Potential False Results with Roche Molecular Systems’ SARS-CoV-2 Assay

March 18, 2021By Richard A. Lewis, Senior Regulatory Device & Biologics Expert

On Friday, March 12th FDA posted a letter to healthcare providers about performance concerns regarding the Roche Molecular Systems, Inc. cobas SARS-CoV-2 & Influenza Test for use on cobas Liat System.  This public letter appears to be the culmination of a dialogue between Roche and FDA.  Roche’s root cause analysis investigation has identified two potential causes for the false positives:

  • Roche identified that the assay tubes may sporadically leak, causing an obstructed optical path in the Liat analyzer, producing abnormal PCR growth curves. This could lead to invalid or erroneous positive results, particularly for the Flu B test. If a tube leak occurs, later testing runs may have an increased likelihood of false positive Flu B results.
  • Roche determined that abnormal PCR cycling in the reaction tubes may also produce abnormal PCR growth curves, leading to erroneous results. The issue is sporadic and may be caused by multiple factors happening at the same time, such as hardware positioning, volume movement, and curve interpretation. This issue may cause false positive results for multiple analytes (Influenza A, Influenza B and/or SARS-CoV-2) in a single testing run.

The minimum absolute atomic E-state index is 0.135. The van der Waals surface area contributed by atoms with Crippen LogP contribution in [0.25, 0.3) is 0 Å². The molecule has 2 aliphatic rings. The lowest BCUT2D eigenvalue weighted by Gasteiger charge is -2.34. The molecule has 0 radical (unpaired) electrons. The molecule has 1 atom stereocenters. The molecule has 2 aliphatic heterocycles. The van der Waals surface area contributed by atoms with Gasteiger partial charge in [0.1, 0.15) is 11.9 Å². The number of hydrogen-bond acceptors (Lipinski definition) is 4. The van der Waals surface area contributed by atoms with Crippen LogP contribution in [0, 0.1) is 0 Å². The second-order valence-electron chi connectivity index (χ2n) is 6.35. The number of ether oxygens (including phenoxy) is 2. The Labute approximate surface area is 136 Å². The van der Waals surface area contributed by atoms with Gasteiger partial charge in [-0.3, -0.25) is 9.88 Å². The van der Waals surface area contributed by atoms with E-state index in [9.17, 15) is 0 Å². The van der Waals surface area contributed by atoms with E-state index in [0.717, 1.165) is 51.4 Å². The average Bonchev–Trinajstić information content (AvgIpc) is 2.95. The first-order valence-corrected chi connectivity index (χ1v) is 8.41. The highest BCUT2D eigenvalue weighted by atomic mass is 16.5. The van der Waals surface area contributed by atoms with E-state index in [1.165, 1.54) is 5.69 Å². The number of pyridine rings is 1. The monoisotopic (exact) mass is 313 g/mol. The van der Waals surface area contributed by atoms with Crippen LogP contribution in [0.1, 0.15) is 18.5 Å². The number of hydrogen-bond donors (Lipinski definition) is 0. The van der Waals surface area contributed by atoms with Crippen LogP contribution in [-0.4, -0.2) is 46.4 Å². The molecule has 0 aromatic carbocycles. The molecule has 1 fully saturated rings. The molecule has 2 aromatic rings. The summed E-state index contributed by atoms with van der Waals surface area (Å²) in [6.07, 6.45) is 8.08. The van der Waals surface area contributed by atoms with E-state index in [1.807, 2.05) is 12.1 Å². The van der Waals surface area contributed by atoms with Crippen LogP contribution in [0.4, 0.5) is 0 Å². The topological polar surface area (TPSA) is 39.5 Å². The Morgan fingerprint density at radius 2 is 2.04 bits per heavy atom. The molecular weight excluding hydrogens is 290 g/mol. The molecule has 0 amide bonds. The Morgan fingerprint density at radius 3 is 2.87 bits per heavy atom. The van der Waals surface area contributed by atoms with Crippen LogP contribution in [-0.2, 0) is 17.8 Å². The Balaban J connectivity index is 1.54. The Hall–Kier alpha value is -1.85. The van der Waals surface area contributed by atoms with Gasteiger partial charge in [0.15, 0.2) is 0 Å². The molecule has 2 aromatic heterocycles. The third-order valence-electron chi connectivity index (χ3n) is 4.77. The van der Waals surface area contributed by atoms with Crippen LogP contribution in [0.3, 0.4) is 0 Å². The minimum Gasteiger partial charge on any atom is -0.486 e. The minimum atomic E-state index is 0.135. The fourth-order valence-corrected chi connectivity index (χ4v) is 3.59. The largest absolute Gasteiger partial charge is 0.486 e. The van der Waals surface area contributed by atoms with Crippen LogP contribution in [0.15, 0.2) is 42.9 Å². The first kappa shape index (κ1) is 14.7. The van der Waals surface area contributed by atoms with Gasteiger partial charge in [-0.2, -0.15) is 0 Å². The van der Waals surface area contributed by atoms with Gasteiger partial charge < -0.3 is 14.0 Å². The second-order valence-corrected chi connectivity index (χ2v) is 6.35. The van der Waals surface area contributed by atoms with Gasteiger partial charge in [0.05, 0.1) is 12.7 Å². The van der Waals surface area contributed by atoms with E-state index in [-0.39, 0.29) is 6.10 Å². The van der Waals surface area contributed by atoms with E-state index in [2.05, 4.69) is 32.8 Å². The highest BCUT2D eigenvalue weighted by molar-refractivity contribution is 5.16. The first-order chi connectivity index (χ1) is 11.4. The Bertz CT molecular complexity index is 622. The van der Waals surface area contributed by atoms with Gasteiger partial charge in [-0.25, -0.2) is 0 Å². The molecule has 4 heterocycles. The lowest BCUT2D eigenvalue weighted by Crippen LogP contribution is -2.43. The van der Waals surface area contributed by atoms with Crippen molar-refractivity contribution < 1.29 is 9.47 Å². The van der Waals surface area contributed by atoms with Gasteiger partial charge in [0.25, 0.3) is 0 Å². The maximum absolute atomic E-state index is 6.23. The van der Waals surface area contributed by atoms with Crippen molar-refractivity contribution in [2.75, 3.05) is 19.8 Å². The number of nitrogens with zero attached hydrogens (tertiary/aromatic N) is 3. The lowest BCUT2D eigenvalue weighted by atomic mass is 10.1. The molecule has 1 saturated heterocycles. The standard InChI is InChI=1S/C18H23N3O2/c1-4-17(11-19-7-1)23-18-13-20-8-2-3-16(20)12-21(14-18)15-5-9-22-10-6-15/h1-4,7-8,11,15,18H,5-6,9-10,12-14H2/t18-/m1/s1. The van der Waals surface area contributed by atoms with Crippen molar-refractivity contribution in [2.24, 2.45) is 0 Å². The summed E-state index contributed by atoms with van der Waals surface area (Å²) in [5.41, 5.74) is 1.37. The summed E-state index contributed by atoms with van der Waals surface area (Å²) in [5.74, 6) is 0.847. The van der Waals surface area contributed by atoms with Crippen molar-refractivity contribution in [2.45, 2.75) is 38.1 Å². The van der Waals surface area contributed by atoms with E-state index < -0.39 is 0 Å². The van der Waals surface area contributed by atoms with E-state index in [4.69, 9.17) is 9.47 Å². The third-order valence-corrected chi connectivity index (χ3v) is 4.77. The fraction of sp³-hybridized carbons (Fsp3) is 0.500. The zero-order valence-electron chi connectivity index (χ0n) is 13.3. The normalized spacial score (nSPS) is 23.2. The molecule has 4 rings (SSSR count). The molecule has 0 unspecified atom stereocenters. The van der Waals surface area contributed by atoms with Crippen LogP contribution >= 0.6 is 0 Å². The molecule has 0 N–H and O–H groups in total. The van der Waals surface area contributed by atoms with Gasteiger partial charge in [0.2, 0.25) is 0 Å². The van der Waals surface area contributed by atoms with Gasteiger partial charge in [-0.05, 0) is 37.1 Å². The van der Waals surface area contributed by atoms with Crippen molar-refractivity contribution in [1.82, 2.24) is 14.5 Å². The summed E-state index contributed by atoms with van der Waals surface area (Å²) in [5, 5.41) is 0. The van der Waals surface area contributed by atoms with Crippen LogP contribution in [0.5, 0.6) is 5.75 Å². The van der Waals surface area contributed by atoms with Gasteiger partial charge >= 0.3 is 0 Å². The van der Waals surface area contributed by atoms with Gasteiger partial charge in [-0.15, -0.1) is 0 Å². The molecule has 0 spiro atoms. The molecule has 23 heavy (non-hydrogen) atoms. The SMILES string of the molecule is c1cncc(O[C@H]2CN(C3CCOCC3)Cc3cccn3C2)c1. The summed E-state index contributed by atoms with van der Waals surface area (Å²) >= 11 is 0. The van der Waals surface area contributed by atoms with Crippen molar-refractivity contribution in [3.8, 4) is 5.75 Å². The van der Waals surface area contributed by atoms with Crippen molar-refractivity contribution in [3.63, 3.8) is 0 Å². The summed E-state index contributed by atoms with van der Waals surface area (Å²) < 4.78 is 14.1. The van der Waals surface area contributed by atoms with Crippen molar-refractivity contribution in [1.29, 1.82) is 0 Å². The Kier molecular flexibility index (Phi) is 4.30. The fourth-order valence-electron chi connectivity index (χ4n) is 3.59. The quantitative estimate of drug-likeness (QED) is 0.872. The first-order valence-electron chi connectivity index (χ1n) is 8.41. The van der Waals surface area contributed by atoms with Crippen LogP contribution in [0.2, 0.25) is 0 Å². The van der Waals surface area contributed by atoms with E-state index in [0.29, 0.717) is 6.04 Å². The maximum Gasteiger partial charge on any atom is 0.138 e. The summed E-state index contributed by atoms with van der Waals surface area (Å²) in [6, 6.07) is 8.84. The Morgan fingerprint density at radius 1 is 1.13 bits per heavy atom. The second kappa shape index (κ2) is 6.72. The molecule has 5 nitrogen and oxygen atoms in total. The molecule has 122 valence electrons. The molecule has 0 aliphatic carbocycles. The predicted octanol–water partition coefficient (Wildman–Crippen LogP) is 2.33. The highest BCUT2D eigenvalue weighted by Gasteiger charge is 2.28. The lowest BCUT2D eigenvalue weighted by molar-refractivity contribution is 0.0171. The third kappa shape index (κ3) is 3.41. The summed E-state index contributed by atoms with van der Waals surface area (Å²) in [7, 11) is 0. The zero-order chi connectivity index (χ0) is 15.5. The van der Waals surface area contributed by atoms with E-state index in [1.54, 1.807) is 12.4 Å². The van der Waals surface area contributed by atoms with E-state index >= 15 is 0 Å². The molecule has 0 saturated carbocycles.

In response, FDA recommended three actions by users:

  1. Monitor for unexpected clusters of positive Flu B results, as this may indicate the cobas Liat System has experienced a tube leak.
  2. Repeat tests when two or three analytes are positive. Different results on the repeat test may indicate abnormal PCR cycling.
  3. Stop using the cobas Liat System and contact Roche if you suspect either of these two issues has occurred.

This letter is not the first FDA has posted for Clinical Laboratory and Point-of-Care staff.  It is actually the fourth one since October 2020 and the eighth such notice flagging in‑vitro diagnostic performance issues or concerns during the pandemic.

These notices have hit each of the three major classes of in-vitro diagnostic products used for the nation’s pandemic response, PCR, Serology, and Antigen Tests.  Here are three relatively recent examples:




The full list of FDA’s “Letters to Health Care Providers” can be found here.

As we proceed through this pandemic, it is becoming more critical that manufacturers be as vigilant as ever with post-market surveillance to flag performance issues early in order to be able to investigate and identify potential root causes.  Prompt investigation and correction is always preferable to pulling a test that works out of the marketplace.  It is in no one’s best interest to lose testing capacity and we hope that FDA is affording companies of all sizes the same opportunity that Roche has been given to investigate and correct rather than be forced to pull an assay from distribution.